National Repository of Grey Literature 30 records found  1 - 10nextend  jump to record: Search took 0.00 seconds. 
Attitudes and awareness of genetic testing for BRCA genes in women in Czechia
Nejedlová, Pavlína ; Kulhánová, Ivana (advisor) ; Hirsch, Ivan (referee)
The thesis deals with the issue of awareness and attitudes of women towards genetic testing for BRCA genes in Czechia. Genetic testing reveals hereditary predispositions of BRCA1 and BRCA2 gene mutations, which are associated with a high risk of hereditary cancers, especially breast and ovarian cancer. The thesis focuses on the importance of genetic testing, which can help to identify women at high risk of developing these diseases and to inform them sufficiently about appropriate preventive measures or recommendations for early treatment. Awareness and genetic counselling are important factors for individuals and their family members. Genetic mutations in the BRCA1 and BRCA2 genes are estimated to account for 5-10% of all breast and ovarian cancers. In this study, the association between social determinants and awareness of genetic testing is examined to determine whether these determinants are important in women's access to and awareness of testing. The analysis used data from 911 respondents who participated in the Sociological Survey of Citizens of the Czech Republic, a sample survey provided by the INRES agency. The binary logistic regression method was used to analyze the relationship between awareness of BRCA genetic testing and the attitude of women in Czechia towards undergoing such...
Modulation of the STING signaling pathway
Vaneková, Lenka ; Veverka, Václav (advisor) ; Hirsch, Ivan (referee) ; Dobeš, Jan (referee)
cGAS-STING signalling pathway plays the key role in the host immune defence in diverse pathologies including, autoimmune and autoinflammatory diseases, cancer, senescence and ageing, pathogen infection, i.e., bacterial, viral infection, such as hepatitis B (HBV). HBV infection can result in either an acute or a chronic type (CHB), both of wide range of immune invading mechanism potentially leading to liver cirrhosis, steatosis, or hepatocellular carcinoma. Currently, two available CHB therapies are approved, both of which rarely result in the complete cure and often require life-long application. The development and validation of novel CHB therapeutics relies on suitable CHB animal models. The main goal of this thesis was to develop a mouse model reflecting CHB based on hydrodynamic injection suitable for robust preclinical testing of novel CHB therapeutics. Two delivery systems were compared, adeno-associated plasmid vector (pAAV) and minicircle construct, encoding HBV genomes of two genotypes (A or D) with introduced point mutation in the START codon of the polymerase in two immunocompetent mouse strains, C57Bl/6 and C3H/HeN. Persisting expression of viral antigens was observed only in the C3H/HeN mice when using pAAV construct encoding HBV genome of genotype A with introduced T2308C point...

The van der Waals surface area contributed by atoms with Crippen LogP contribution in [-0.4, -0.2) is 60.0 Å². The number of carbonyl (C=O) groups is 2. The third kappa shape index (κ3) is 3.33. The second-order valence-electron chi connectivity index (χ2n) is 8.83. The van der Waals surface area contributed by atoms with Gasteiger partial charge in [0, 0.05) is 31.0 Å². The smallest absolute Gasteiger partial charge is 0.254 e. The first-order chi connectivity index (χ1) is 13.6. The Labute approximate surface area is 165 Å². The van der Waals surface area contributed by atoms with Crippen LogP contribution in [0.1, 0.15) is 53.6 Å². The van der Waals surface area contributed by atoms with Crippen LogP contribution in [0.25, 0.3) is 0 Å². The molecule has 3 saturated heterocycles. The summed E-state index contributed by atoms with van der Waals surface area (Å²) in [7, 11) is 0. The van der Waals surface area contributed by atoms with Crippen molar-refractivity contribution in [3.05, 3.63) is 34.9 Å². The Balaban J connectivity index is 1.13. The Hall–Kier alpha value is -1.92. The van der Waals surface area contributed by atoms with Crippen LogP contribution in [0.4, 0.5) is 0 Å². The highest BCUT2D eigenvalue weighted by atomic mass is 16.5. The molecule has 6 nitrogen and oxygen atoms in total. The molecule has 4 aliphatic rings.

Host-virus interactions of mammalian endogenous retroviruses
Farkašová, Helena ; Elleder, Daniel (advisor) ; Hirsch, Ivan (referee) ; Mělková, Zora (referee)
Endogenous retroviruses (ERVs) originate by germline infection and subsequent mendelian inheritance of their exogenous counterparts. With notable exceptions, all mammalian ERVs are evolutionarily old and fixed in the population of its host species. Some groups of retroviruses were believed not to be able to form endogenous copies. We discovered an additional endogenous Lentivirus and a first endogenous Deltaretrovirus. Both of these groups were previously considered unable to form endogenous copies. Endogenous lentiviruses were discovered only recently and are still quite rare. These are still just small pieces of evidence insufficient to give a broader picture about the history of virus endogenization. We described a novel endogenous Lentivirus in the genome of Malayan colugo (Galeopterus variegatus) denoted ELVgv (endogenous Lentivirus of G. variegatus). Based on several analyses we proved that this is the oldest Lentivirus discovered up to date and confirmed its presence in the only other extant species of Dermoptera - Cynocephalus volans. Endogenous deltaretroviruses were the last group without a single endogenous member. We detected the remnants of endogenous Deltaretrovirus in the genome of Natal Long-fingered bat (Miniopterus natalensis). However, this sequence was present in the genome only in one...